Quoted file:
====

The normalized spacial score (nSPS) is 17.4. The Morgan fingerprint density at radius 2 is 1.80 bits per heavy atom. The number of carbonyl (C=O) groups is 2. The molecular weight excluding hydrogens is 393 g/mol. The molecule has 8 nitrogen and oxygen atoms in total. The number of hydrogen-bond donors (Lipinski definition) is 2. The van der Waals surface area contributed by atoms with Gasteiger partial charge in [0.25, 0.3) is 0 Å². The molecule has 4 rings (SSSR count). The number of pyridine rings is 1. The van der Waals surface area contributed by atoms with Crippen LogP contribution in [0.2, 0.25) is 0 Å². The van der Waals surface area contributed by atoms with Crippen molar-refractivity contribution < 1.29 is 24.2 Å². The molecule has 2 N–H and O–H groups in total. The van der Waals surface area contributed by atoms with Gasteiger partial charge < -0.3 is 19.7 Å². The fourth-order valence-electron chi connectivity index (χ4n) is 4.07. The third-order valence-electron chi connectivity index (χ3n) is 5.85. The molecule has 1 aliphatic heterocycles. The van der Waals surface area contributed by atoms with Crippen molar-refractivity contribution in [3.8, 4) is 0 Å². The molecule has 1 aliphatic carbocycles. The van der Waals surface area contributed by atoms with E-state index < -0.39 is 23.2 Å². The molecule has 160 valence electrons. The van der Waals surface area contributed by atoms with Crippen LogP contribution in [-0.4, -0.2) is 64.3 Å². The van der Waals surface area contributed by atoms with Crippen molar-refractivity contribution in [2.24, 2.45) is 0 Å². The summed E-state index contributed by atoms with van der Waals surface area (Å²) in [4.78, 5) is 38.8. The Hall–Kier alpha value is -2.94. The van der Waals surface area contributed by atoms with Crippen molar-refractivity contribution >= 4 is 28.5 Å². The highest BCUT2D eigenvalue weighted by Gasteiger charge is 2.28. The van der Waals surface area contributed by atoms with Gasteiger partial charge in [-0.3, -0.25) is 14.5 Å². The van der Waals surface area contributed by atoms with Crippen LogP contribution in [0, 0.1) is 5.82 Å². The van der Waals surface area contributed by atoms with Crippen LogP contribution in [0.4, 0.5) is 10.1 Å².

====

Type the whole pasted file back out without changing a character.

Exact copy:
The normalized spacial score (nSPS) is 17.4. The Morgan fingerprint density at radius 2 is 1.80 bits per heavy atom. The number of carbonyl (C=O) groups is 2. The molecular weight excluding hydrogens is 393 g/mol. The molecule has 8 nitrogen and oxygen atoms in total. The number of hydrogen-bond donors (Lipinski definition) is 2. The van der Waals surface area contributed by atoms with Gasteiger partial charge in [0.25, 0.3) is 0 Å². The molecule has 4 rings (SSSR count). The number of pyridine rings is 1. The van der Waals surface area contributed by atoms with Crippen LogP contribution in [0.2, 0.25) is 0 Å². The van der Waals surface area contributed by atoms with Crippen molar-refractivity contribution < 1.29 is 24.2 Å². The molecule has 2 N–H and O–H groups in total. The van der Waals surface area contributed by atoms with Gasteiger partial charge < -0.3 is 19.7 Å². The fourth-order valence-electron chi connectivity index (χ4n) is 4.07. The third-order valence-electron chi connectivity index (χ3n) is 5.85. The molecule has 1 aliphatic heterocycles. The van der Waals surface area contributed by atoms with Crippen molar-refractivity contribution in [3.8, 4) is 0 Å². The molecule has 1 aliphatic carbocycles. The van der Waals surface area contributed by atoms with E-state index < -0.39 is 23.2 Å². The molecule has 160 valence electrons. The van der Waals surface area contributed by atoms with Crippen LogP contribution in [-0.4, -0.2) is 64.3 Å². The van der Waals surface area contributed by atoms with Crippen molar-refractivity contribution in [2.24, 2.45) is 0 Å². The summed E-state index contributed by atoms with van der Waals surface area (Å²) in [4.78, 5) is 38.8. The Hall–Kier alpha value is -2.94. The van der Waals surface area contributed by atoms with Crippen molar-refractivity contribution >= 4 is 28.5 Å². The highest BCUT2D eigenvalue weighted by Gasteiger charge is 2.28. The van der Waals surface area contributed by atoms with Gasteiger partial charge in [-0.3, -0.25) is 14.5 Å². The van der Waals surface area contributed by atoms with Crippen LogP contribution in [0, 0.1) is 5.82 Å². The van der Waals surface area contributed by atoms with Crippen LogP contribution in [0.4, 0.5) is 10.1 Å².